I read some books about writing. Actually, I guess it’s safe to say that I started reading a few books about writing. The first was Bird by Bird. I don’t recommend it. It’s obviously for people who have been rejected so many times that they’re beside themselves with self-pity. The author tries to be funny with jokes about her own paranoia and hypochondria, clearly expecting the reader to feel the same way she does. I don’t. My paranoia is not as keenly developed — at least not yet — and I’m don’t have any undue concerns about my health. So I thought her jokes were pretty stupid, especially when she kept using the same themes over and over throughout the book. I made it about 3/4 of the way through it.
I started The Plot Thickens: Eight Ways to Bring Fiction to Life. After all, I had a plot problem, didn’t I? The book was good — well written and full of good insight — but I just didn’t feel like reading it. (Are you starting to get the idea that my writer’s block problem centers around my avoidance of the plot issue? I am.) So I put it aside about 1/3 finished.
Next, I read a Tony Hillerman mystery and a Dick Francis mystery. I liked the Hillerman mystery a lot. The Dick Francis book was good, but his main character did a few stupid things that nearly got him killed. It’s hard to believe someone smart enough to solve a mystery would be dumb enough to put himself in danger like he did. I’d taken a second Dick Francis mystery from the library with that batch and found myself wishing that I’d taken two Hillermans instead. So I returned all three books without reading the second Francis book. It’ll still be there when I’m ready for it.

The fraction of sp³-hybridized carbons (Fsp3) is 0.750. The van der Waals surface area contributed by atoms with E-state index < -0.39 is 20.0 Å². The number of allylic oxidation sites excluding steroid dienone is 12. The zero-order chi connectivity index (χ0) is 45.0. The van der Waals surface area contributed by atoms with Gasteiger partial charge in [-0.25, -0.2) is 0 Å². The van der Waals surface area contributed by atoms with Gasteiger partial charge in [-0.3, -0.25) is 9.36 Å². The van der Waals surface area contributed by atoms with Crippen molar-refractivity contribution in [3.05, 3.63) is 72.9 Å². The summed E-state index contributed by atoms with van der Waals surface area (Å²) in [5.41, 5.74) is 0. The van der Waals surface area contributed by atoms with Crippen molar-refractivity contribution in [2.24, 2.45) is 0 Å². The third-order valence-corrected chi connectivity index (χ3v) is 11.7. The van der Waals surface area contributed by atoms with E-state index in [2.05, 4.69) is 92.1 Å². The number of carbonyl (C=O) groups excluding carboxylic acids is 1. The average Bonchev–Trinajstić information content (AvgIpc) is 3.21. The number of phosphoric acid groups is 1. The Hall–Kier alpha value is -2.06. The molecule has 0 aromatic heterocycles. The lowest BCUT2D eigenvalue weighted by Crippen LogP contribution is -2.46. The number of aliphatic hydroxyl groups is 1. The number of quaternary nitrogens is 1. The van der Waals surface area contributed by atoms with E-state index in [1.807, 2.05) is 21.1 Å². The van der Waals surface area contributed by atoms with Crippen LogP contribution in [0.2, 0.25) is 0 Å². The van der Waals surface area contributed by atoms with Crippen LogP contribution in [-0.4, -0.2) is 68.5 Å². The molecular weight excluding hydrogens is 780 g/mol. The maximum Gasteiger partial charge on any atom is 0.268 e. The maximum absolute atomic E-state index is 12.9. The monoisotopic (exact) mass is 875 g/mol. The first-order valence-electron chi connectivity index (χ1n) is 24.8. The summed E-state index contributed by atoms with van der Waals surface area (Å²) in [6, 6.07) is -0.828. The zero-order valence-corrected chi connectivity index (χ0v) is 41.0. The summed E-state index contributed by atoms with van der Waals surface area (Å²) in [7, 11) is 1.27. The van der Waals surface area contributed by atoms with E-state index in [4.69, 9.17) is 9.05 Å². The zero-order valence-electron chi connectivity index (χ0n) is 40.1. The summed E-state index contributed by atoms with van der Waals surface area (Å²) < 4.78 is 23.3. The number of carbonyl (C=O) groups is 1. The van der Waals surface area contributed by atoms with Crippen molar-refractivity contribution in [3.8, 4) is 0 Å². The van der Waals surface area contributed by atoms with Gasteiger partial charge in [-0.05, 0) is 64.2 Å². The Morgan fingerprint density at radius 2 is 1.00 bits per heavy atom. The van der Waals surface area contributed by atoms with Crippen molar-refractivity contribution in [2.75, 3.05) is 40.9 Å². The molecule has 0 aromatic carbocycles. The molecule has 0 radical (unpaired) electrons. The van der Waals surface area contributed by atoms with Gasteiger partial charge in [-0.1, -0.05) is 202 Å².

I started The First Five Pages, another writing book by the author of The Plot Thickens. The premise behind this book is that there are 19 factors to consider when writing a book — fiction or nonfiction — and that the editor wading through the slush pile will look for these things when looking for an excuse to reject a book. Noah Lukeman, the author, presents the topics in the order they’re most likely to shoot you down. For example, the first five are presentation, adjectives and adverbs, sound, comparison, and style. According to Lukeman, if you screw one or more of these up, it’ll be easy to spot and the reader won’t get past the first five pages. I have to say that I agree with him. His 19 factors are what makes a book work. A writer must be proficient at all 19 of them to produce a publishable book. In reading this book (I got about 4/5 finished before putting it aside), I was able to objectively look at my own work and decide where my biggest problems are: adjectives and adverbs, focus, and pacing and progression. That’s not to say that I’ve got the other 16 factors licked. I’ll probably reread most of this book — perhaps with a highlighter or notebook nearby — to make sure I fully understand the problems and solutions I need to tackle. The only thing I didn’t like about the book were the author’s examples of bad writing. The examples were so bad, they weren’t good examples. After all, does anyone write that bad? (Well, maybe the author of Seven Floors High.)
One interesting thing in that book: plot is not one of the 19 factors. (Perhaps there’s hope for me after all? Nah, you can’t avoid plot in a mystery.)